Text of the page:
Zimbabwe Signs Extradition Treaty With Rwanda Who Are Hunting 1994 Genocidaires

Zimbabwe and Rwanda last week signed an extradition agreement as the East African country continues hunting for individuals suspected of involvement in the country’s 1994 genocide.

The agreement is part of three Memorandum of Understandings (MOUs) that were signed between the two governments when Rwandese Foreign Minister, Vincent Biruta, visited last week. These are the Extradition Treaty; Immigration Cooperation; and Cooperation in the Field of Civil Aircraft Accidents and Serious Incidents Investigations.

A press release issued by the Rwandan Ministry of Foreign Affairs confirmed the development.

The 1994 killings claimed close to a million lives and a United Nations (UN) unit and the Rwanda government have been hunting down the 93 accused war criminals indicted by the International Criminal Tribunal for Rwanda (ICTR).

In May this year, it emerged that one of the major fugitives, Protais Mpiranya, who was head of the Presidential guard at the Genocide, had died in 2006 while hiding in Zimbabwe.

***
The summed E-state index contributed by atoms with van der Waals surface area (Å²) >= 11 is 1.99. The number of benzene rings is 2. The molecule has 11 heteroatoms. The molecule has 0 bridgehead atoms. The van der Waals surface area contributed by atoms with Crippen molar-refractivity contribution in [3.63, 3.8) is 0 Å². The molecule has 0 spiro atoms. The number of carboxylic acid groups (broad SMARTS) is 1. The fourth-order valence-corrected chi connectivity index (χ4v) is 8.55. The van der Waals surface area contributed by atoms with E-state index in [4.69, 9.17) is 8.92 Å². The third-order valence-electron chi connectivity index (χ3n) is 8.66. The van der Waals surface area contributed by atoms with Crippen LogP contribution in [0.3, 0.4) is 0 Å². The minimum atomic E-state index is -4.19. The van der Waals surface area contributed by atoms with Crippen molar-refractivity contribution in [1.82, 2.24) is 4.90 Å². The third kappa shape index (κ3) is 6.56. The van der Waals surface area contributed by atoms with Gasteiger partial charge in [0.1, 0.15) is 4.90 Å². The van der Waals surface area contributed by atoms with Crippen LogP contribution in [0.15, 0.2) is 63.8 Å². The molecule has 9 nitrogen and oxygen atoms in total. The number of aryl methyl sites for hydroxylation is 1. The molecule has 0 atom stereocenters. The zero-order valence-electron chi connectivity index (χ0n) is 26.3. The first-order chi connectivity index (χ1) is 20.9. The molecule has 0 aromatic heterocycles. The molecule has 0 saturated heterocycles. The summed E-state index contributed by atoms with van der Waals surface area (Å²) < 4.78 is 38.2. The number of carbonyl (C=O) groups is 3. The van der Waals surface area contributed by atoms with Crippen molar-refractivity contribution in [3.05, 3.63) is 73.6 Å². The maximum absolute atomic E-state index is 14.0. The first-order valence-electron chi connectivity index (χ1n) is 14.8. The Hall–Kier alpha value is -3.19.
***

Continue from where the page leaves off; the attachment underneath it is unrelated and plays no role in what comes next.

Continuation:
And now judicial authorities in Kigali believe that Zimbabwe could be home to more ex-senior army officers wanted in connection with the genocide. Zimbabwe denies harbouring the alleged fugitives saying it has fully cooperated with international laws.

According to sources in Kigali, some of these former senior Rwandan army officers were based in Harare, where they allegedly run thriving business ventures.

They would all have changed their identities and taken on new names, having arrived in Zimbabwe in 1996 after initially being based in the eastern Democratic Republic of Congo (DRC).

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